11/30/64: Cable from Director to Madrid, Paris, London, Rome, Withheld, Hague, Brussels, Tokyo, Mexico (Orig: Marelius): Slugline PBRUMEN: "1. KUBARK (CIA) asset, AMABLE/1, during recent contact with two high-ranking Cubans stationed Western Europe, derived the impression that some sort of official word may have been issued by Havana to Cuban diplomats in the free world to be alert for and receptive to opportunities to engage in rapprochement/accommodation dialogue with ODYOKE (U.S. Government) representatives. 2. Request addressees attempt confirm or deny via appropriate sources, without lending any encouragement to the idea if indications positive." Releasing Officer: Thomas F. Thiele, C/WE/INT. Coordinating Officers: Withheld, WH/SA/EOB. (Signature), C/WE/1/EOB. (Signature), WH/2. (Signature), WH/3. (Signature), WH/4. (Signature), WE/5. (Signature), WE/6C. (Signature), FE/JKO. (Signature), WH/1. Authenticating Officer: Bruce B. Cheever, DC/WH/SA.

Foreign Relations of the United States, 1964-1968, Volume XXXII: Dominican Republic; Cuba; Haiti; Guyana: Current Section: 292. 12/15/64 - Memo From Gordon Chase of the National Security Council Staff to the President's Special Assistant for National Security Affairs (Bund

12/15/64: 292. Memo from Gordon Chase of the National Security Council Staff to the President's Special Assistant for National Security Affairs (Bundy): Subject: Che Guevara and Lisa Howard: "1. I have talked to John Crimmins about the Che Guevara approach. He and Tom Mann are very interested to hear what Guevara wants to say to us if, in fact, he does want to say something to us. (I told State that I thought that this could be a Lisa-generated (2) operation but that the odds are probably 7–5 that Guevara, in fact, would like to talk to us; whether he would say anything to us that we donʼt already know is another matter.) 2. The mechanics of talking to Guevara is the tough part. He is a real center of attention in New York (e.g. police, crowds) and it would be extremely awkward to try to get together with him privately. In addition, my own very strong view is that we should keep Lisa Howard out of it as a middleman; among many other considerations, Lisa is so subjectively wound up in rapprochement that one would never know what Guevara is saying and what Lisa is interpreting. 3. John and I agreed tentatively on the following outline. (a) If Lisa Howard calls me back, I will simply tell her that I have nothing to tell her and will let her know if and when I do. (b) John will explore with selected people in State the possibility and desirability of having a USUN type (maybe Yost) 'fall in front of' Tabio, who is the Cuban ambassador to the UN, and say (1) that we understand from a newspaper source that Che wants to say something to us, and (2) is this true? If the answer is affirmative, we can then decide what to do. The main problem is to ascertain the truth—e.g. whether Che really has something to say to us or whether this is Lisa Howard building bridges. Somewhere along the line, our man would also indicate that, if it is true that the Cubans want to talk to us, we prefer not to talk through unofficial third parties. GC"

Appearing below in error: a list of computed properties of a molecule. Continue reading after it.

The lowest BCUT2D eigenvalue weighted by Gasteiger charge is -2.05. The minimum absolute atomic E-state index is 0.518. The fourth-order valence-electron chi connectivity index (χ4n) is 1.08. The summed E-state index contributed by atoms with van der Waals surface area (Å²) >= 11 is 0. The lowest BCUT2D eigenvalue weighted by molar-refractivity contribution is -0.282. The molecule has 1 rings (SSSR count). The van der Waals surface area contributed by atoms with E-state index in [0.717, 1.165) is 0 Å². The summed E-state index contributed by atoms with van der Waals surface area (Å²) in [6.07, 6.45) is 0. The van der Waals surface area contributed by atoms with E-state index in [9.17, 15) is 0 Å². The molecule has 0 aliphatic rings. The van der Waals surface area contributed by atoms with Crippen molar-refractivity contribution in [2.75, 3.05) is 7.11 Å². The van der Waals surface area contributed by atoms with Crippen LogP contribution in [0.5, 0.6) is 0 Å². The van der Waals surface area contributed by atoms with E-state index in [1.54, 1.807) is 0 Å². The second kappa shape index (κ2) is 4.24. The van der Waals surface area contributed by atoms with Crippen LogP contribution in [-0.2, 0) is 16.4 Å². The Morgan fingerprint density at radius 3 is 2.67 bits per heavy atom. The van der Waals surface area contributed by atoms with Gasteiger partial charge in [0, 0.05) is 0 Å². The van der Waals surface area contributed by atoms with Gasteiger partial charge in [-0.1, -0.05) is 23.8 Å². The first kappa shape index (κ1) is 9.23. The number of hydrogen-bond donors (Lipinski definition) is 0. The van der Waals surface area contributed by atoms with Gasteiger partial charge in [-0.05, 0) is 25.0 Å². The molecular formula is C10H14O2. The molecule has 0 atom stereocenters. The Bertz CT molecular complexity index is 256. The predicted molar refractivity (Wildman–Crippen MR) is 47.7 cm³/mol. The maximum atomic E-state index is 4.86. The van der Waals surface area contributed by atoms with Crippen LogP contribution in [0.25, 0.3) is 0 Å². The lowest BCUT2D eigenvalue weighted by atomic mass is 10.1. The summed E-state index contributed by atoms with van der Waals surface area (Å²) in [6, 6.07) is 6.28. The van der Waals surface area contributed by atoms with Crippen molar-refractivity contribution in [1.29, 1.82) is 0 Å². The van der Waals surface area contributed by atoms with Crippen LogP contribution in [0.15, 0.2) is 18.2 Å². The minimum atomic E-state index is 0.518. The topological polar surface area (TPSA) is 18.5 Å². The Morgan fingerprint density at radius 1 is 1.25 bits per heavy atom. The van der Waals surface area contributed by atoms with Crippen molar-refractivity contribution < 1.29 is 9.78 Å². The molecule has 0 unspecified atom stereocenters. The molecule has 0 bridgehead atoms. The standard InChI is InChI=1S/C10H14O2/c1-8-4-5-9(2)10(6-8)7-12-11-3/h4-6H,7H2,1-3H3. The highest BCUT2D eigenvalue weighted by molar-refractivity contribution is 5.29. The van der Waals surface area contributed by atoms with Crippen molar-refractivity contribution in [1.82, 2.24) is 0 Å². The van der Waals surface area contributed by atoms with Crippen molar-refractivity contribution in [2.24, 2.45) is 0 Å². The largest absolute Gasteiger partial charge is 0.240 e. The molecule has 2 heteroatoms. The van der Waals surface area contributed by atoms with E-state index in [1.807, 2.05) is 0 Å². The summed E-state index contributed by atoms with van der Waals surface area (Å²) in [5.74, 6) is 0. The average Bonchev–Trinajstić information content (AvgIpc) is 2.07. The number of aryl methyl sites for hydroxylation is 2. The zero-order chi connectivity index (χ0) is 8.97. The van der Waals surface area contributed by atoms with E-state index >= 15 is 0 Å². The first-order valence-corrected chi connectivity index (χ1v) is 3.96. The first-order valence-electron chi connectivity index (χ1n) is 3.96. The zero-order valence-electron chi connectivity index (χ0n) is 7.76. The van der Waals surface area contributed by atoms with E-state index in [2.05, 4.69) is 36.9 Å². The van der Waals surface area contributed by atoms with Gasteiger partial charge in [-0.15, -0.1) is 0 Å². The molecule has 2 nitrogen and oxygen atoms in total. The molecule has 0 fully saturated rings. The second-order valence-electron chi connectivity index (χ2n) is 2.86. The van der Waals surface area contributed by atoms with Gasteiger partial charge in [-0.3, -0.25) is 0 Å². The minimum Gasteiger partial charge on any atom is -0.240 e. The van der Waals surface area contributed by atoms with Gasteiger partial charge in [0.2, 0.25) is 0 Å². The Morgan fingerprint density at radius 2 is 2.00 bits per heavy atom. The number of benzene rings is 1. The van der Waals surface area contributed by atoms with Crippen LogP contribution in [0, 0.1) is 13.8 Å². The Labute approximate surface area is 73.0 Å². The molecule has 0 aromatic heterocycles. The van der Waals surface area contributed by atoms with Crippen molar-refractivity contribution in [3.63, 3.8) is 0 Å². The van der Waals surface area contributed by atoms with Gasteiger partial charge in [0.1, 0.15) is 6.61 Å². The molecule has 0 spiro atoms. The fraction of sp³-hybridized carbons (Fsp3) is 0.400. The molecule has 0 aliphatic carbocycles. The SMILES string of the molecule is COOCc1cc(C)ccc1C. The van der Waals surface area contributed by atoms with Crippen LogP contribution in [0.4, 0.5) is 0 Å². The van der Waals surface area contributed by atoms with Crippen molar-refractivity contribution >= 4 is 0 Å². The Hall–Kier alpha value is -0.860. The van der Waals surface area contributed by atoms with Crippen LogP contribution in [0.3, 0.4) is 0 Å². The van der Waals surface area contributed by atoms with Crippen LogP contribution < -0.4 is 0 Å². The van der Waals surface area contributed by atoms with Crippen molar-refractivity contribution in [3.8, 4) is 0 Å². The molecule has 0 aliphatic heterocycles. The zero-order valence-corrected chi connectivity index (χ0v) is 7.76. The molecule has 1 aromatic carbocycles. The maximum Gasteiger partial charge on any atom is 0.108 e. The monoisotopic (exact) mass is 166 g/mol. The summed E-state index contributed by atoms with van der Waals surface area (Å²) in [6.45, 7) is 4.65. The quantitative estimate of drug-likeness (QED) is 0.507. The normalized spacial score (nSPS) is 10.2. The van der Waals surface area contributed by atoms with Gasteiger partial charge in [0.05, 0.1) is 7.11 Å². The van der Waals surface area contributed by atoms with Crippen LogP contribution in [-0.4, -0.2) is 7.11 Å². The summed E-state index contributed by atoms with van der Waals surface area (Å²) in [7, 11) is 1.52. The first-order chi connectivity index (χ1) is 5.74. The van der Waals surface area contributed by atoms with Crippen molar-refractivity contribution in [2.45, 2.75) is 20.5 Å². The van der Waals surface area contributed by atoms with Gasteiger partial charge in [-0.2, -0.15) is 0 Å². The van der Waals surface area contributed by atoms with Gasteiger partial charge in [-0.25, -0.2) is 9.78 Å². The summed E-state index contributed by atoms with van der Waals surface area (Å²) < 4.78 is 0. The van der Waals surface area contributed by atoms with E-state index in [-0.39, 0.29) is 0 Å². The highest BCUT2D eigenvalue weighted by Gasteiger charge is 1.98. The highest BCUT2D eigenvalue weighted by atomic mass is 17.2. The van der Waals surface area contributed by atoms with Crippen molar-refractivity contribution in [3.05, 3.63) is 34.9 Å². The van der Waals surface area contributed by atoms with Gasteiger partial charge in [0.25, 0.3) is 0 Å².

Gavin McDonald